6 March 2009

In real terms DOW correction only half way over

If the Real DOW overshoots as much as it did last time the stock market reflected a relatively minor debt deflation, we are only about half way through the correction.

Keep in mind our Real DOW is, well, real – that is, inflation adjusted; during the previous debt deflation bear market, stocks declined rapidly in nominal terms then in inflation-adjusted terms. Note that in Real DOW terms, the entire 1966 to 1983 period appears as one continuous bear market, first disinflationary then inflationary. Likewise, the more extreme debt deflation bear market that started in early 2006 during the inflationary weak dollar period and continued into the disinflationary period that started at the end of 2008; in Real DOW terms, the decline is continuous.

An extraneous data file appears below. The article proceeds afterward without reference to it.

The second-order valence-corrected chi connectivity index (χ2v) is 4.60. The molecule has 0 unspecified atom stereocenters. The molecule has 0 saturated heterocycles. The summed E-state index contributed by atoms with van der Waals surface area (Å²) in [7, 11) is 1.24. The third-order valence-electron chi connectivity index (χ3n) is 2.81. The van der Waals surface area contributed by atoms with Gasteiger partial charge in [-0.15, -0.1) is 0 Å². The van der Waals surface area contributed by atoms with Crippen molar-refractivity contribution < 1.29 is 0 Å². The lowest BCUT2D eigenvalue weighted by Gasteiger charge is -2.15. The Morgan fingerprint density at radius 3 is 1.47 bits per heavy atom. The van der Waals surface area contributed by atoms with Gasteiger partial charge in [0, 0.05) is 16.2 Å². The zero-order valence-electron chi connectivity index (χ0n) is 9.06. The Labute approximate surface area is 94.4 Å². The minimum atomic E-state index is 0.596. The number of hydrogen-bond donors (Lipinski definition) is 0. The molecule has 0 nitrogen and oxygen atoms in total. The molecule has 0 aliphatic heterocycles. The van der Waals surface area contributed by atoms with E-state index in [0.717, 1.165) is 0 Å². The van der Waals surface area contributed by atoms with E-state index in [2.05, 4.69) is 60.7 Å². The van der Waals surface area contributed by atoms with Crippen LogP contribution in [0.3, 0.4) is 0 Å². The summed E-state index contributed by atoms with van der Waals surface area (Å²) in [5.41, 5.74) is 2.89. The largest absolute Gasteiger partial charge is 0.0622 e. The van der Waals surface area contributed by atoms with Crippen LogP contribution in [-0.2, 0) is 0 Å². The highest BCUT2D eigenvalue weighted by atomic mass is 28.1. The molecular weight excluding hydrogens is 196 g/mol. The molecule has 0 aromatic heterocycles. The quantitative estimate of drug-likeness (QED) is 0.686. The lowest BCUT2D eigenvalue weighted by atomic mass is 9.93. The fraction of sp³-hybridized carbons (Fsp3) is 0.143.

There are several ways that the DOW can go on to the queasy lows shown above. One way is for inflation to rise and for the DOW to fall only moderately further in nominal terms. We might, for example, see the DOW fall to 5000, our long-term DOW target, while inflation rises into double digits as occurred between 1975 and 1980, in early 2012. But that's just a guess, of course.


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